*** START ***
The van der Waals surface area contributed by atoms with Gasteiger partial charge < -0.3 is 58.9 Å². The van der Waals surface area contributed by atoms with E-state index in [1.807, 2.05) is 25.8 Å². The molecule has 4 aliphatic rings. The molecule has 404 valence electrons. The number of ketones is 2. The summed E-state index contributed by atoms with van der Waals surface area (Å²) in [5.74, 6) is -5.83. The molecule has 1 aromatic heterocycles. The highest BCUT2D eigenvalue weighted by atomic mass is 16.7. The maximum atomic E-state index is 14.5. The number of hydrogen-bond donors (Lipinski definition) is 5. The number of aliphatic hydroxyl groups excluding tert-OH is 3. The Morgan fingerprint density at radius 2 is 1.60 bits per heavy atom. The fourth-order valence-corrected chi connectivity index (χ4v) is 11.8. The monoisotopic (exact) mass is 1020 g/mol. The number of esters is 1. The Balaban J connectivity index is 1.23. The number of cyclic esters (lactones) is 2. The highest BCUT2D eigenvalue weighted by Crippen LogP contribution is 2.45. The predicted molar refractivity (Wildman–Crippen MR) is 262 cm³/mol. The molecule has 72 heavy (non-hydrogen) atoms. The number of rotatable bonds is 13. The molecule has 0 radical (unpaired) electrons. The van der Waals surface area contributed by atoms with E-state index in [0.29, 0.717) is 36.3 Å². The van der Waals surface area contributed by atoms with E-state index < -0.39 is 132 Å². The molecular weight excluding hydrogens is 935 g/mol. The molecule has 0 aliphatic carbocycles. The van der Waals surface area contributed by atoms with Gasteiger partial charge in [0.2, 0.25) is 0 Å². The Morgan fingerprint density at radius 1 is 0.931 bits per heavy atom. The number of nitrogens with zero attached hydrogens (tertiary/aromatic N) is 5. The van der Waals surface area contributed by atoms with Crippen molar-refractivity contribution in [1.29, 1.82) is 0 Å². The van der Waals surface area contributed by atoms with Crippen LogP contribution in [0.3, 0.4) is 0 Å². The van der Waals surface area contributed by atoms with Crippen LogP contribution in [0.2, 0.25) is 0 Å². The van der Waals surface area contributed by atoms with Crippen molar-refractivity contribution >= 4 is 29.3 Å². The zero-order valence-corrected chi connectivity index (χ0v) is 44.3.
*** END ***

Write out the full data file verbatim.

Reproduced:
The van der Waals surface area contributed by atoms with Gasteiger partial charge < -0.3 is 58.9 Å². The van der Waals surface area contributed by atoms with E-state index in [1.807, 2.05) is 25.8 Å². The molecule has 4 aliphatic rings. The molecule has 404 valence electrons. The number of ketones is 2. The summed E-state index contributed by atoms with van der Waals surface area (Å²) in [5.74, 6) is -5.83. The molecule has 1 aromatic heterocycles. The highest BCUT2D eigenvalue weighted by atomic mass is 16.7. The maximum atomic E-state index is 14.5. The number of hydrogen-bond donors (Lipinski definition) is 5. The number of aliphatic hydroxyl groups excluding tert-OH is 3. The Morgan fingerprint density at radius 2 is 1.60 bits per heavy atom. The fourth-order valence-corrected chi connectivity index (χ4v) is 11.8. The monoisotopic (exact) mass is 1020 g/mol. The number of esters is 1. The Balaban J connectivity index is 1.23. The number of cyclic esters (lactones) is 2. The highest BCUT2D eigenvalue weighted by Crippen LogP contribution is 2.45. The predicted molar refractivity (Wildman–Crippen MR) is 262 cm³/mol. The molecule has 72 heavy (non-hydrogen) atoms. The number of rotatable bonds is 13. The molecule has 0 radical (unpaired) electrons. The van der Waals surface area contributed by atoms with E-state index in [0.29, 0.717) is 36.3 Å². The van der Waals surface area contributed by atoms with E-state index < -0.39 is 132 Å². The molecular weight excluding hydrogens is 935 g/mol. The molecule has 0 aliphatic carbocycles. The van der Waals surface area contributed by atoms with Gasteiger partial charge in [0.2, 0.25) is 0 Å². The Morgan fingerprint density at radius 1 is 0.931 bits per heavy atom. The number of nitrogens with zero attached hydrogens (tertiary/aromatic N) is 5. The van der Waals surface area contributed by atoms with Crippen molar-refractivity contribution in [1.29, 1.82) is 0 Å². The van der Waals surface area contributed by atoms with Crippen LogP contribution in [0.3, 0.4) is 0 Å². The van der Waals surface area contributed by atoms with Crippen LogP contribution in [0.2, 0.25) is 0 Å². The van der Waals surface area contributed by atoms with Crippen molar-refractivity contribution >= 4 is 29.3 Å². The zero-order valence-corrected chi connectivity index (χ0v) is 44.3.